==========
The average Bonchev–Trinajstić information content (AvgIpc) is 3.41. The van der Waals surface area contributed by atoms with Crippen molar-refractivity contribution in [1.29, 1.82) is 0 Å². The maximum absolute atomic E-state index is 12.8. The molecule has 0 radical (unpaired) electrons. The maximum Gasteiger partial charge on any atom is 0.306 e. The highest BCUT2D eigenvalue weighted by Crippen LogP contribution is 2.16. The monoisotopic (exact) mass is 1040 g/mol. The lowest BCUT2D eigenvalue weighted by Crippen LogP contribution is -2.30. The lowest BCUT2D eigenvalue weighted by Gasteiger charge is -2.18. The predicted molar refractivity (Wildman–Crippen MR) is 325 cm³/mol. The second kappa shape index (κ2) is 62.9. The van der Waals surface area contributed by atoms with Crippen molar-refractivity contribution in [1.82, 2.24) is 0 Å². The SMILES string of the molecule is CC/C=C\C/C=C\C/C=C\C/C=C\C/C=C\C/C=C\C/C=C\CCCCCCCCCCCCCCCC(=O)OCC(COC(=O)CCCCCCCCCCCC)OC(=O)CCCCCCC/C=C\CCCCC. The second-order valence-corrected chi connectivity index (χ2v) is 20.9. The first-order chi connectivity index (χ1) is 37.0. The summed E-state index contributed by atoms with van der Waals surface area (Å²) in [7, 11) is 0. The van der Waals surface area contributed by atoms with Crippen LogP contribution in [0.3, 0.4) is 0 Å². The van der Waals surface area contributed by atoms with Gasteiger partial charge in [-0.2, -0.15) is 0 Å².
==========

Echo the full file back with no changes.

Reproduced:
The average Bonchev–Trinajstić information content (AvgIpc) is 3.41. The van der Waals surface area contributed by atoms with Crippen molar-refractivity contribution in [1.29, 1.82) is 0 Å². The maximum absolute atomic E-state index is 12.8. The molecule has 0 radical (unpaired) electrons. The maximum Gasteiger partial charge on any atom is 0.306 e. The highest BCUT2D eigenvalue weighted by Crippen LogP contribution is 2.16. The monoisotopic (exact) mass is 1040 g/mol. The lowest BCUT2D eigenvalue weighted by Crippen LogP contribution is -2.30. The lowest BCUT2D eigenvalue weighted by Gasteiger charge is -2.18. The predicted molar refractivity (Wildman–Crippen MR) is 325 cm³/mol. The second kappa shape index (κ2) is 62.9. The van der Waals surface area contributed by atoms with Crippen molar-refractivity contribution in [1.82, 2.24) is 0 Å². The SMILES string of the molecule is CC/C=C\C/C=C\C/C=C\C/C=C\C/C=C\C/C=C\C/C=C\CCCCCCCCCCCCCCCC(=O)OCC(COC(=O)CCCCCCCCCCCC)OC(=O)CCCCCCC/C=C\CCCCC. The second-order valence-corrected chi connectivity index (χ2v) is 20.9. The first-order chi connectivity index (χ1) is 37.0. The summed E-state index contributed by atoms with van der Waals surface area (Å²) in [7, 11) is 0. The van der Waals surface area contributed by atoms with Crippen LogP contribution in [0.3, 0.4) is 0 Å². The van der Waals surface area contributed by atoms with Gasteiger partial charge in [-0.2, -0.15) is 0 Å².